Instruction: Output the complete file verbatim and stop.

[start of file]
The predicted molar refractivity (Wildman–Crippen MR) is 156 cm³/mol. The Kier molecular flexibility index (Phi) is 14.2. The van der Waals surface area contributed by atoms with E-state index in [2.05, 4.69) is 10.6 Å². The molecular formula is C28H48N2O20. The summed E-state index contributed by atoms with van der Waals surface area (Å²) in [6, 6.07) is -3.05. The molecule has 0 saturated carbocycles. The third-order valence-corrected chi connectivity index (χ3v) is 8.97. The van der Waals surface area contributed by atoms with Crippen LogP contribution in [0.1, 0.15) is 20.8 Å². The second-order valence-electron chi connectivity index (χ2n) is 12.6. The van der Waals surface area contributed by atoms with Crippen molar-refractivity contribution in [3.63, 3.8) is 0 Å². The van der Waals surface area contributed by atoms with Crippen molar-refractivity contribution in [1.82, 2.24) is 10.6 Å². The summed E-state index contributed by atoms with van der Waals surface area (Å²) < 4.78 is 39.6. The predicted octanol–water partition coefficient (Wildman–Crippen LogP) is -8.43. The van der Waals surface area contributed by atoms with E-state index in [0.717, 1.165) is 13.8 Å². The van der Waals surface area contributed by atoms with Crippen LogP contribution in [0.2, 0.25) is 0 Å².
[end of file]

The predicted molar refractivity (Wildman–Crippen MR) is 156 cm³/mol. The Kier molecular flexibility index (Phi) is 14.2. The van der Waals surface area contributed by atoms with E-state index in [2.05, 4.69) is 10.6 Å². The molecular formula is C28H48N2O20. The summed E-state index contributed by atoms with van der Waals surface area (Å²) in [6, 6.07) is -3.05. The molecule has 0 saturated carbocycles. The third-order valence-corrected chi connectivity index (χ3v) is 8.97. The van der Waals surface area contributed by atoms with Crippen LogP contribution in [0.1, 0.15) is 20.8 Å². The second-order valence-electron chi connectivity index (χ2n) is 12.6. The van der Waals surface area contributed by atoms with Crippen molar-refractivity contribution in [3.63, 3.8) is 0 Å². The van der Waals surface area contributed by atoms with Crippen molar-refractivity contribution in [1.82, 2.24) is 10.6 Å². The summed E-state index contributed by atoms with van der Waals surface area (Å²) < 4.78 is 39.6. The predicted octanol–water partition coefficient (Wildman–Crippen LogP) is -8.43. The van der Waals surface area contributed by atoms with E-state index in [0.717, 1.165) is 13.8 Å². The van der Waals surface area contributed by atoms with Crippen LogP contribution in [0.2, 0.25) is 0 Å².